After the prayerful L’Arche Good Friday service some of us found our way to the Glebe garden, where a shrine had been built of willow wands. If this was intended to be a place of quiet reflection it soon became a meeting place for people who had barely seen each other during covid; another hint of the resurrection to come.

Flitting across the garden was a brimstone butterfly, a caterpillar died but transformed into a creature of beauty no less wondrous for being totally expected.

Then to my task of adorning the church porch. The Easter garden needed the finishing touches, Mary’s jar of ointment and the grave cloths hidden behind the door (a scallop shell to be rolled to one side). What concerned me was the Easter lilies. We had some in flower the last two years, but it had been touch and go this time. Since today was warm, the first flowers were unfurling to be bright and white on Easter Day.

In the evening down to the Cathedral to hear Faure’s Requiem, with its upbeat finish: May the Angels welcome you to Paradise, may the martyrs meet you and lead you to the Holy City of Jerusalem.

Walking home from the Cathedral in the glowing dusk, under the Easter full moon, three blackbirds, singing their hearts out, serenading the new life hatched in their nests. They will be busy tomorrow, as no doubt will I, but by these tokens and by other sure evidence I know that my redeemer liveth.

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Filed under corona virus, Easter, Interruptions, L'Arche, Lent, PLaces, Spring

27 March, Laetare Sunday: Make an Easter Garden.

Laetare Sunday is three weeks before Easter. ‘Laetare’ means ‘rejoice’, have a joyful Sunday! Perhaps this is a good time to think ahead to Easter, so here’s a project for you. Last year Vincent and Maurice made Easter Gardens for the locked-down L’Arche Kent houses, and the slide show tells how we did it.

You don’t need to use big pots like these, especially if yours will be displayed indoors. Ours were outside people’s houses or St Mildred’s church for a few weeks, so we used big pots to keep the plants alive.

We think the houses could make their own gardens this year, so here’s our helpful guide. You’ve got three weeks, so start off by collecting the pits and pieces. Don’t forget to share your photos by emailing maurice.billingsley1@btopenworld.com .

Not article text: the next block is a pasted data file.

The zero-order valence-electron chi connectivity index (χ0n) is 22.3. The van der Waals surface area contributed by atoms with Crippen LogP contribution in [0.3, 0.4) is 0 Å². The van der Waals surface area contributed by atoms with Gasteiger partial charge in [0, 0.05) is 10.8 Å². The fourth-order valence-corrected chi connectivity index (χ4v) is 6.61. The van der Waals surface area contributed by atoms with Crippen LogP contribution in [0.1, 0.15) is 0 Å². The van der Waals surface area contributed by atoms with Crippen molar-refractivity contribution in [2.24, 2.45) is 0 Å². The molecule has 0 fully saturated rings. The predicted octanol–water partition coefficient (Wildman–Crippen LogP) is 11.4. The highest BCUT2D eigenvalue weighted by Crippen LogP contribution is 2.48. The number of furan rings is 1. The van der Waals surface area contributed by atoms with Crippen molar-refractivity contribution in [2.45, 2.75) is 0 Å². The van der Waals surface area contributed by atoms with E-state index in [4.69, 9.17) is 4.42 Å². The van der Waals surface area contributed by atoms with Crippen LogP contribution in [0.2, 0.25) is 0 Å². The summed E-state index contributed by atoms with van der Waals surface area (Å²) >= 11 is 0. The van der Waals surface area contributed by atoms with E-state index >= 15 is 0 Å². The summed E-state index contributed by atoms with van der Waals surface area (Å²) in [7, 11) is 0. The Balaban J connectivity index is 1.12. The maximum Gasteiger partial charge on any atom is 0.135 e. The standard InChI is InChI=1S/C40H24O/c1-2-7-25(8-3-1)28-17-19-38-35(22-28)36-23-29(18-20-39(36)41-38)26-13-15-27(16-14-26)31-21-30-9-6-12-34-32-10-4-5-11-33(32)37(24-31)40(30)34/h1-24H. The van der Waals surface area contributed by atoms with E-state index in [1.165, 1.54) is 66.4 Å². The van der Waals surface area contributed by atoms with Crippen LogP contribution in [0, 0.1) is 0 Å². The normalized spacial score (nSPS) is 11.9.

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8 March: Being Different Together

Being Different Together

We continue on our way through Lent. This post is an invitation to transcend false perceptions and be more conscious of the gifts and needs of people with a learning disability, through the eyes and heart of L’Arche. This link will lead you to the page about the impact of the last couple of years on our communities, with more pictures and videos of how L’Arche is trying to help. You will also find tabs leading to more about the people who make L’Arche.

Around 1.5 million people in the United Kingdom are thought to have a learning disability. Of these, 147,920 are accessing long-term support.

Many people with a learning disability experience multiple forms of inequality and discrimination throughout their lives: only 6% of adults with learning disability in England are in paid work; people with learning disability are seven times more likely to including chronic loneliness; the difference in median age of death between people with a learning disability and the general population is 23 years for men and 27 years for women.

What L’Arche is doing to help

The source of discrimination lies in the false perception that people with learning disabilities are unable to make positive contributions to the world around them. L’Arche challenges this by creating Communities where people with and without learning disabilities share their lives, from which we work together for a more human society.

L’Arche Communities are rooted in the simple activities of daily life: preparing a meal or making a handicraft together, going for a walk, sharing a cup of tea, celebrating a birthday. Every day, we grow extraordinary friendships through ordinary activities.

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Filed under corona virus, Daily Reflections, L'Arche, Lent, Mission